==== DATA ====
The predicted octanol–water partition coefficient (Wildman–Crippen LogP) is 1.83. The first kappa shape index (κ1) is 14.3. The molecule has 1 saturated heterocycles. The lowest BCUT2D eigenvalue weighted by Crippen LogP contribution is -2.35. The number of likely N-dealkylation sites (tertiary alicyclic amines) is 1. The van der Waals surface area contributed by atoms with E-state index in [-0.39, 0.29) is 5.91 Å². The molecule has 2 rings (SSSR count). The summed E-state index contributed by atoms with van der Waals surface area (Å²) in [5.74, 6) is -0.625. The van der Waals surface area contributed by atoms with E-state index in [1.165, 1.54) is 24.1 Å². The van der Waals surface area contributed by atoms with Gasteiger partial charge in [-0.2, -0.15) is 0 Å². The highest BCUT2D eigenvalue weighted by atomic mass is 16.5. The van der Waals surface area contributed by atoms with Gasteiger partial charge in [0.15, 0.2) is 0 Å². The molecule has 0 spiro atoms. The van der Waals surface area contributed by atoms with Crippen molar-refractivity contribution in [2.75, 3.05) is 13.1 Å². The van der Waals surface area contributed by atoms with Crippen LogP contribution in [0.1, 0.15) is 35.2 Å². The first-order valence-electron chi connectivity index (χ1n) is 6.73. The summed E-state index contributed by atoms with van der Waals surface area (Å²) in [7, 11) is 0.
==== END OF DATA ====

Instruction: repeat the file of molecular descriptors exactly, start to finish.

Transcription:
The predicted octanol–water partition coefficient (Wildman–Crippen LogP) is 1.83. The first kappa shape index (κ1) is 14.3. The molecule has 1 saturated heterocycles. The lowest BCUT2D eigenvalue weighted by Crippen LogP contribution is -2.35. The number of likely N-dealkylation sites (tertiary alicyclic amines) is 1. The van der Waals surface area contributed by atoms with E-state index in [-0.39, 0.29) is 5.91 Å². The molecule has 2 rings (SSSR count). The summed E-state index contributed by atoms with van der Waals surface area (Å²) in [5.74, 6) is -0.625. The van der Waals surface area contributed by atoms with E-state index in [1.165, 1.54) is 24.1 Å². The van der Waals surface area contributed by atoms with Gasteiger partial charge in [-0.2, -0.15) is 0 Å². The highest BCUT2D eigenvalue weighted by atomic mass is 16.5. The van der Waals surface area contributed by atoms with Gasteiger partial charge in [0.15, 0.2) is 0 Å². The molecule has 0 spiro atoms. The van der Waals surface area contributed by atoms with Crippen molar-refractivity contribution in [2.75, 3.05) is 13.1 Å². The van der Waals surface area contributed by atoms with Crippen LogP contribution in [0.1, 0.15) is 35.2 Å². The first-order valence-electron chi connectivity index (χ1n) is 6.73. The summed E-state index contributed by atoms with van der Waals surface area (Å²) in [7, 11) is 0.